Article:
Here a while back, I was invited to do a concert at the Parker County Cowboy Church, out west of ‘ol Ft. Worth. Real nice folks, and afterwards I got to talking with a super family, Bob & Johnie and their three grown kids. I kinda got the feeling that we’d met before.
Well, turns out that they occasionally have a vendor booth at various events and set up their Western toy store , and I’d met them in Abilene, TX at the Western Heritage Classic a few years back. I had even bought a cap pistol from them.
“Oh yeah,” I replied, “I remember now!” I went on to exclaim how much I enjoyed cap guns, and that they are a kid’s icon that seemed to be “going the way of the buffalo” and getting harder to find; the good quality diecast metal one’s anyway.
Well, that’s when they told me that they were the last, and one and only maker of “Made in the U.S.A.” American toy cap pistols left, and would we like to come out for a tour?
Like a chorus, the Hampton’s replied, “You bet!” in unison.
The Wild West Toys folks went on to tell us that the family makes all the guns themselves and that the molds they were using had been rescued from the scrap heap and had once belonged to the vast Gene Autry empire! Needless to say, this got my attention and was topped only by their invitation to let the two boys build their own cap pistols.
That’s when I informed them to count heads again, that there were three boys — not just two!
Next afternoon found the four of us at their self-built 1860’s style, Texas log home. We visited and drank coffee while I threw my neck out of joint looking at what amounted to a wall to wall, floor to ceiling, western museum. There were toy guns, a wonderland of Western toys, saddles, movie posters, vintage hats and boots. I could have looked forever except for the fact that my sons were chomping at the bits to get out to the shop and see where the real magic happens.
We soon found ourselves in the heart of Wild West Toys, picking out the model cap pistols we were going to build. We guys selected the Bronco 44, while Lisa chose the Maverick. Both designs are made of heavy Zinc and are finely engraved and etched.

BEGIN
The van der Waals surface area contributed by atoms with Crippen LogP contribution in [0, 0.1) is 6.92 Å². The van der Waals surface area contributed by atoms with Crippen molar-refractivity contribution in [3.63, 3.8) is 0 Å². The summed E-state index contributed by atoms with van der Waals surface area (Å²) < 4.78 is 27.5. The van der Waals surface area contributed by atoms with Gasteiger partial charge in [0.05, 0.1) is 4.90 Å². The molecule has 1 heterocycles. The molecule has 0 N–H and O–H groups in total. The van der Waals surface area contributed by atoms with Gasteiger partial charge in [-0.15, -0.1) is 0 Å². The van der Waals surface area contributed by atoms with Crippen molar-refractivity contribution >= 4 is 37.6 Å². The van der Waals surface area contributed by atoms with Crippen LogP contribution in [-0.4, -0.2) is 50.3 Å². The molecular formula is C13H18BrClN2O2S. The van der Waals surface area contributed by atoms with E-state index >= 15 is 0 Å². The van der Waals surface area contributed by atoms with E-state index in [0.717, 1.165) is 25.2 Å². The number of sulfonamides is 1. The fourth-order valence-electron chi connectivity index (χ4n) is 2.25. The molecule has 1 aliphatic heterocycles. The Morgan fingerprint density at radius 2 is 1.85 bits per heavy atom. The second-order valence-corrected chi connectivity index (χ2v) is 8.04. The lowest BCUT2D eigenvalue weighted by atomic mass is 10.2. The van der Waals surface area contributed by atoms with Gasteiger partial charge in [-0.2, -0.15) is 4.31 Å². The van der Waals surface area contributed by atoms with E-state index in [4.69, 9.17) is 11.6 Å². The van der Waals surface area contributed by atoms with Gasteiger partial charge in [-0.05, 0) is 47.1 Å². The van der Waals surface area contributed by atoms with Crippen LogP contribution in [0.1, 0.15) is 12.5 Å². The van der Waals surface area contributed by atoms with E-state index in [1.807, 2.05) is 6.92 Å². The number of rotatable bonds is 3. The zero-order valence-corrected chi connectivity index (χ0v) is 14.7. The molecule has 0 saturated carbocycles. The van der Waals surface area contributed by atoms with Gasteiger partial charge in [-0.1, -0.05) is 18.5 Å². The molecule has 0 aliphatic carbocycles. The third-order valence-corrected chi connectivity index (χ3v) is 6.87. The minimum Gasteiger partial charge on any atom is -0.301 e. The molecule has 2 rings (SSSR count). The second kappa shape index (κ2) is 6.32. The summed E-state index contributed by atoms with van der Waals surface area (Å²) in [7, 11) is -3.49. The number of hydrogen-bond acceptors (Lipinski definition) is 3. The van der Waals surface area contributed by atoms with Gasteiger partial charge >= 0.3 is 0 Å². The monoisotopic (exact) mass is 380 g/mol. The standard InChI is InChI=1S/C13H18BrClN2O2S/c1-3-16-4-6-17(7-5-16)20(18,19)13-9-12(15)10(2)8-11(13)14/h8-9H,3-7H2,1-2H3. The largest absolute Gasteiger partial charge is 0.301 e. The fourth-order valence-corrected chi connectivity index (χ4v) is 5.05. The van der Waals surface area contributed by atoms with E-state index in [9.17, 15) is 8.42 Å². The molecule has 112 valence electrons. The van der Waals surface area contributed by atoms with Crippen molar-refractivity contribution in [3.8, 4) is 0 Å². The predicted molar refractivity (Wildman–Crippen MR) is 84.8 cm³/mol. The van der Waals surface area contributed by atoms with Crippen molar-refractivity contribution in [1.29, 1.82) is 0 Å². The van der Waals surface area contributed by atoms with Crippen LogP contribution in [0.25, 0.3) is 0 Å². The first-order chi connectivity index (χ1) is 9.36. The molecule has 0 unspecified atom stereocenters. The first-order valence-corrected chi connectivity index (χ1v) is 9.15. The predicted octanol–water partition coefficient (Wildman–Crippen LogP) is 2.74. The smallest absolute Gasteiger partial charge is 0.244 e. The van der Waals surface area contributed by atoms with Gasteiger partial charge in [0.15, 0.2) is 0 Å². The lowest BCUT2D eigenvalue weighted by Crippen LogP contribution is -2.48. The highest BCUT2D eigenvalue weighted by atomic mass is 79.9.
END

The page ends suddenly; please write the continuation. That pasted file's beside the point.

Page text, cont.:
These toy pistols have the heft, feel, and workmanship of that by-gone age when toys were made to last, and there was pride felt by both maker and owner.
We watched and (of course) helped out with the assemblage of precision pieces,
the finish work, then mounting of cylinder,
hammer, and trigger assemblies, followed by the heavy springs, arms, and levers.
For the final touch, all four of us kids individualized our weapons in the hand grip department.
Out of a huge selection of different styles and colors, I chose a classic Ivory set with raised Longhorn steer heads.
The wow factor was about as high as it gets, but went even higher when Bob handed us each our own supply of caps then said, “It’s time to load em up, make some smoke and noise!”
And so we did.
Call it magic if you will, but in that short time I had gone from a responsible, middle-aged man, who had carved out a respectable place in the Western entertainment world, to a gun-toting ten-year-old, just waiting for anyone to draw down on me.
As we stood quiet for a moment, letting our barrels cool and the smoke clear, Johnie looked up at the low, dark clouds saying she thought they could use another rain, but that it didn’t seem like it was gonna turn loose anytime soon.
At that I swaggered out into the open, pulled my brand spankin’ new Bronco 44 pistola out and emptied it into the Texas sky proclaiming that “Some well-placed holes in the clouds would do just the trick!”
I was ten-feet-tall as we walked back to the house, my shirt soaked from the rain, my powder smoke drifting away in the breeze.
This is by no means an endorsement and I’m not getting paid, but if you want more information on Wild West Toys American Made toy cap guns or their store please visit their website at www.wildwesttoys.com and tell them “Sherriff Dubbya and his posse” said “Howdy!”